Grant me to see my own transgressions.

This lent I have tried to focus on 1. The Prayer of St. Ephrem and 2. Finding balance, peace, and looking inside at what I need to change. As I have prayed the Prayer of St. Ephrem over and over and over again this lent, I have been quite convicted with regards to the last line: Grant me to see my own transgressions and not to judge my brother.  

I do know what this sentence means, and I know I need to not judge my brothers and sisters and I work really hard to not do that, although I am not perfect by any means. It can be downright difficult sometimes. But what I have been truly convicted about is that my “brothers and sisters” also includes my family! My husband, my children, my mother…those living right here under my roof, those I have daily contact with, hourly contact with even! These are my brothers and sisters as well and probably more prone to being judged by my filthy soul than any other person on the planet.

Lord have mercy on me a sinner.

Every time I get frustrated and upset at one of them, what am I doing? Why am I upset? I’m judging their motives, their actions, their intentions. I think they ought to be doing something else, something my way.

Lord have mercy on me a sinner.

When things aren’t going quite the way I want them to go in my own home, instead of blaming the others that live there, I need to think about what I can do to make things better. What can I do to bring calm and peace? What part do I play in how things are going poorly?

I am reading Our Thoughts Determine Our Lives this Lent with the ladies at Church. Elder Thaddeus says “Our starting point [of change] is always wrong. Instead of beginning with ourselves, we always want to change others first and ourselves last. If everyone were to begin first with themselves, then there would be peace all around!”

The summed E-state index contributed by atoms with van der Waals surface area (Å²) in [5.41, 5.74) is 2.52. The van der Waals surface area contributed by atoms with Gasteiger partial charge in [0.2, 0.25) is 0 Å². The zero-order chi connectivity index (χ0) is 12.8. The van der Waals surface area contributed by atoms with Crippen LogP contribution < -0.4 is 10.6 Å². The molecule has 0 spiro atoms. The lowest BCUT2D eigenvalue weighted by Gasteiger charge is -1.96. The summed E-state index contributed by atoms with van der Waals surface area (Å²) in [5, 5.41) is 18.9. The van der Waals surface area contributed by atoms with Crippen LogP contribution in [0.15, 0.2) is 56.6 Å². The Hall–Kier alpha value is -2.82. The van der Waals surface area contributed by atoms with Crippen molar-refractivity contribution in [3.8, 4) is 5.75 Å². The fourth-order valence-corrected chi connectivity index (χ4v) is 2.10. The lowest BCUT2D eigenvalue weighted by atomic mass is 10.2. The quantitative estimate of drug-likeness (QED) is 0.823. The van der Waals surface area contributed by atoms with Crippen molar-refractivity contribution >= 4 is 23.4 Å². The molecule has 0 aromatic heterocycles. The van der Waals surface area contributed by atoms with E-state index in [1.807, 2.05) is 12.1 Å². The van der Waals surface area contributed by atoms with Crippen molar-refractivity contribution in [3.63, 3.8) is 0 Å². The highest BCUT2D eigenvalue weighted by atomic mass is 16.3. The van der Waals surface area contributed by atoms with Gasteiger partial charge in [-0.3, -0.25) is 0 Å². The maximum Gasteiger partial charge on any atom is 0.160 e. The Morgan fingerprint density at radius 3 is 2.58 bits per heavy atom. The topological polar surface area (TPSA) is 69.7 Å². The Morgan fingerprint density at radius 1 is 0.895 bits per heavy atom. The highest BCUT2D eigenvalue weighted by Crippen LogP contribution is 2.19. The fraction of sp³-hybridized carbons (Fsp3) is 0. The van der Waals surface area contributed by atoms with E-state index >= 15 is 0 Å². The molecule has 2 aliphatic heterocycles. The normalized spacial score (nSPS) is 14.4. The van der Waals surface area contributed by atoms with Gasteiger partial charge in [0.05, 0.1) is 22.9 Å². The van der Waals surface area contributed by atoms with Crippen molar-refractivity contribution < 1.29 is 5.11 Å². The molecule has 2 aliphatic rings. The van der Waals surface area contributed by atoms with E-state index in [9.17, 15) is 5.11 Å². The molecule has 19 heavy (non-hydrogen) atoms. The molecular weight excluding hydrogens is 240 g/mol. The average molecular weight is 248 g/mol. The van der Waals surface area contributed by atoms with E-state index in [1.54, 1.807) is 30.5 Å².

In Pilgrimage to Pascha I was reminded last Friday of the Proverbs read during Vespers, Proverbs 10:31-11:12. This verse (v. 10) particularly stands out to me:
A man in need of discernment treats citizens with contempt, but a man of discernment keeps quiet.
The note in the OSB says “A man with discernment, the crown of the virtues, has his mouth under control, for he knows how to be quiet. Self-control is a ‘fruit of the Spirit’ (Gal. 5:19-23). But the mouth of a man in need of discernment is out of control and treats others with contempt.”

In this very same meditation on Friday, Fr. Steven Belonik also mentions the prayer of St. Ephrem, particularly the part I mention above: Grant me to see my own transgressions and not to judge my brother. Of this he says, “If I truly felt this prayer, I would not judge my brothers and sisters readily. If I had the spirit of humility, I would not need to build myself up by tearing them down. My misplaced pride persuades me that I will appear superior if others around me appear inferior.”


Lord have mercy on me a sinner.

Lord, grant me to see my own transgressions and not to judge my brother. Help me to see those times where I have misplaced pride when I think I am better than those around me, in my very own home. Lord, Jesus Christ, give me discernment to keep quiet, when I feel the need to point out the faults of others or when I feel the need to be right. Give me words of kindness, love, peace and joy, rather than words of contempt. Lord, Jesus Christ, help me to see within myself those things that need to be changed to bring peace and joy into my home. Help me to see my own part in what might be going wrong. Give me courage to see my own transgressions and then to do something to change them. Amen

May you find courage this Lenten season to turn inward.

Please pray for me, a sinner.

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